Some studies suggest that omega-3 fatty acids could help loosing weight. They are a great addition to your diet. they also may protect your heart and blood vessels from damage and disease. Consider eating fish a couple times a week, as part of your healthy eating plan.

Calcium

It is believed that Calcium could play a role in weight loss management. There are different theories that support that. The first is that calcium may bind with fat in the intestines and prevent your body from absorbing it. The second theory is that calcium may inhibit the production of hormones that cause fat to accumulate in your body.

Magnesium

Magnesium is essential in digestive processes and activates enzymes that let your body absorb and use the food you eat. It helps to regulate your metabolism, which in turn may help you to burn more calories. Magnesium is also a good source of energy. It’s possible that a diet that includes sufficient magnesium allows you to increase your metabolism and produce enough energy so you move more, thus helping to burn calories.

Green Tea

 Curl up watching a nice movie with a cup of green tea sounds tempting. Green tea can help you lose fat, especially the abdominal fat. However, some studies don’t think that green tea is not so significant when it comes to weight lose. But still,Green tea contains antioxidants that might help protect your heart.

Fruits and Veggies

Don’t skip looking at the salad menu when you eat out! Eating a balanced diet, including five servings of fruits and veggies each day, is the best way to make sure you get all the vitamins you need to maintain a healthy weight, especially if you can’t eat any kind of food we mentioned.

 

At the end, Vitamins alone will not serve as the magic solution for weight loss. You still need to exercise and, eat healthy food that are low in calories and rich in nutrients to lose weight and look great! read more…

Want to skip supplements – Eat Well

ar-170539916If you ask most men you know what vitamins, minerals and other dietary supplements they take daily, you’re likely to get a list that includes a multivitamin, vitamins B, C or D, fish oil and probiotics. Yet new research is changing the old advice about taking your daily vitamins in the form of a pill.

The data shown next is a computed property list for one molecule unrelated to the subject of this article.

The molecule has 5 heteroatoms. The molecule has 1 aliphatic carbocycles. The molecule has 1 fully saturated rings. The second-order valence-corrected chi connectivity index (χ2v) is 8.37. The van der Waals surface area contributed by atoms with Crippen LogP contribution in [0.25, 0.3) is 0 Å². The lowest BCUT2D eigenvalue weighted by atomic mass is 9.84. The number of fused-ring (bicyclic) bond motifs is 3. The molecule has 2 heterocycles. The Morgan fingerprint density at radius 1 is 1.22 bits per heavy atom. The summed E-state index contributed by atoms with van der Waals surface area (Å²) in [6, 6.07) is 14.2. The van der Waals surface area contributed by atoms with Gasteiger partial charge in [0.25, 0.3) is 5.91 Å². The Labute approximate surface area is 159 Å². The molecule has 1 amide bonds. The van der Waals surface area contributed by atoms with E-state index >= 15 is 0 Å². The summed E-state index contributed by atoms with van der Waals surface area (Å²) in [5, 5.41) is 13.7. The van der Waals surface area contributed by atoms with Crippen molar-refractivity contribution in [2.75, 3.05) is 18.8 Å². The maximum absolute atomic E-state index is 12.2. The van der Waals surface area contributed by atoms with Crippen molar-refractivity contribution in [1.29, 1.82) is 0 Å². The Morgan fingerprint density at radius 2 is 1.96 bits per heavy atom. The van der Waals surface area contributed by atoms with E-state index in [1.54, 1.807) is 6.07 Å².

“A well-rounded diet is the universal recommendation for men, whether teenaged, elderly, or in between,” says Dr. Natalie Hogan Bessom, doctor of osteopathic medicine and family medicine resident physician with the Washington Health System. “The American Heart Association dietary guidelines do not support the use of dietary supplements, but strongly recommend a diet consisting of fruits, vegetables and whole grains.”

Bessom specializes in lifestyle renovation and health innovation and says many research studies in the last decade have pitted dietary supplements (including various vitamins, fiber and fish oil) against their naturally occurring food sources. They found that the synthetic supplements do not hold the same health benefits as the actual food sources of the vitamins. “Vitamins, minerals, fiber and oils exist in whole foods in such a way that their potential can be unlocked by the other naturally coexisting chemicals,” explains Bessom. “The daily vitamin routine is going out of medical favor. Vitamins are not regulated by the FDA and can get very costly. If a doctor has not tested and confirmed a vitamin deficiency in male patients, there is no reason to be taking any dietary supplements.”

Andie Lugg, registered dietitian at the Wilfred R. Cameron Wellness Center in Washington, agrees that supplementation may not be necessary if you eat right. “If consuming a healthy, well-balanced diet consisting of ample amount of fruits, vegetables, lean protein choices, low fat dairy and complex carbohydrates, there is likely no need for a daily multivitamin as the body recognizes vitamins and minerals from food first, rather than supplements,” Lugg says. “Too much of one nutrient can pose serious health threats, so it is important that all supplements be approved by a physician. Also, some supplements/herbs can interact with medications, so if taking prescribed medications, check with a health care provider first.”

That being said, supplements may be a beneficial nutrition boost if you know you are not consuming a well-balanced diet.

So how do you know if you are getting enough vitamins and minerals from your food? Bessom says a good way to start is by eating a Mediterranean diet, which consists of high amounts of vegetables and olive oil with very little emphasis on protein and dairy. “This dietary lifestyle choice bolsters the highest overall health benefits,” she says. “It has been shown to prevent and reverse heart disease, stroke, diabetes, dementia, Parkinson’s disease and depression. There is also emerging research in the realm of cancer prevention that suggest dietary choices may impact cancer risk much more than previously believed.